notebook image

Technology Concepts

Initial perceptual naive misconceptions (any age)

Misconceptions (Explanations, Naive understanding, Misconceptions, or Perceptual responses)

Beginning (preschool - 7 years)


  1. Technology can be used to build or improve something.
  2. Humans make technology to do things.
  3. Tools are a part of technology and they are used to do things better, easier, and things that could not be done otherwise.
  4. Tools are used to make better observations and measurements.
  5. Some objects occur in nature (natural objects); others have been designed and made by people to solve human problems and enhance the quality of life (design or man made).
  6. Drawings and simple models can be used to plan technology.
  7. People help other people to make and improve things.

Intermediate (7 years - 11 years)


  1. Technological design heuristic: Identification of a problem; propose a solution with respect to cost, materials, time, space, and safety; implement a solution with respect to any constraints identified during the proposal step; evaluate the design and product with relation to solving the problem and make modifications as necessary or desired.
  2. People have always had questions about their world.
  3. Science is one way of answering questions and explaining the natural world.
  4. Trying to determine the effects of solutions helps people avoid some new problems.
  5. Scientists and engineers often work in teams with different individuals doing different things that contribute to the results.
  6. This understanding focuses primarily on teams working together and secondarily, on the combination of scientist and engineer teams.
  7. Technologies have improved the standards of life (food production, sanitation, disease prevention, and people with disabilities).
  8. Women and men of all ages, backgrounds, and groups engage in a variety of scientific and technological work.
  9. Tools help scientists make better and more accurate observations, measurements, and equipment for investigations.
  10. They help scientists see, measure, and do things that they could not otherwise see, measure, and do. Perfectly designed solutions or products do not exist.
  11. All technological solutions have trade-offs, such as safety, cost, efficiency, materials needed, benefits, liabilities, appearance, and other variables.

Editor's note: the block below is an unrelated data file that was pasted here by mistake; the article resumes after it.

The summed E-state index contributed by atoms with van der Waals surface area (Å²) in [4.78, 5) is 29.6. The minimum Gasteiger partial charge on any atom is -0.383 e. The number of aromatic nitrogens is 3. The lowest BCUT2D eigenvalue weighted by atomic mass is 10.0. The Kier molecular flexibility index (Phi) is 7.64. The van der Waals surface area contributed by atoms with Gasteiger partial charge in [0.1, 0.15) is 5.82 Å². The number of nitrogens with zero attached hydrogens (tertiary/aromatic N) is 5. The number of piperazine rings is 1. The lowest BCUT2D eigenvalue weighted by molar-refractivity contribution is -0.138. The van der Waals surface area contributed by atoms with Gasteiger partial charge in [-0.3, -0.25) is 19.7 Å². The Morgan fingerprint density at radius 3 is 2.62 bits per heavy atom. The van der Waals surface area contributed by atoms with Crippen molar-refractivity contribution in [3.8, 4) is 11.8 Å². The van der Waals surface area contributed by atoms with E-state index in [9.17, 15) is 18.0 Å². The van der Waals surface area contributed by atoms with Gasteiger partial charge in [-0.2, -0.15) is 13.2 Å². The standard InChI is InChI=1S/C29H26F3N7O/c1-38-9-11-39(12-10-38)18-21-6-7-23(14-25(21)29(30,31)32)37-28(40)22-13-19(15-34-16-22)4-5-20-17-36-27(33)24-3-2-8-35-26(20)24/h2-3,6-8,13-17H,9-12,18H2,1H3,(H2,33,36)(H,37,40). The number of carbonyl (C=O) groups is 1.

12. Engineers often build in back-up systems to provide safety.
  13. Risk is part of living in a highly technological world.
  14. Reducing risk often results in new technology.
  15. Some consequences can be predicted, others cannot.
  16. Throughout all history people everywhere have invented and used tools.
  17. Many of today's tools are modifications of yesterday's tools.
  18. Technology helps extend the ability of people to change the world: cut, shape, put together, move from place to place, reach farther, increase senses, communicate, and think for survival needs such as food, water, shelter, and defense.

Literate (11+)


  1. People have always had problems and invented tools and techniques (ways of doing something) for scientific inquiry and technological design.
  2. The two have similarities and differences.
  3. Scientists propose explanations for questions about the natural world, and engineers propose solutions relating to human problems, needs, and aspirations.
  4. Technologies exist within nature and so they cannot contravene physical or biological principles. Technological solutions and technologies they have side effects, costs, carry risks, and provide benefits.
  5. Many different people in different cultures have made and continue to make contributions to science and technology.
  6. Technology is essential to science, because it provides instruments and techniques that enable observations of objects and phenomena that are other wise unobservable due to factors such as quantity, distance, location, size, and speed.
  7. Technology provides tools for investigations, inquiry, and analysis.
  8. Science and technology are reciprocal.
  9. Science helps drive technology, as it addresses questions that demand more sophisticated instruments and provides ideas for better instrumentation and technique. Technological designs have constraints that engineers, architects, and others must take into account to solve practical problems.
  10. Some constraints are unavoidable, for example, properties of materials, or effects of weather and friction; other constraints limit choices in the design, for example, environmental protection, human safety, and aesthetics.
  11. The knowledge base for science is recorded in print and electronic media and can be found and understood by people in and out of classrooms


Dr. Robert Sweetland's notes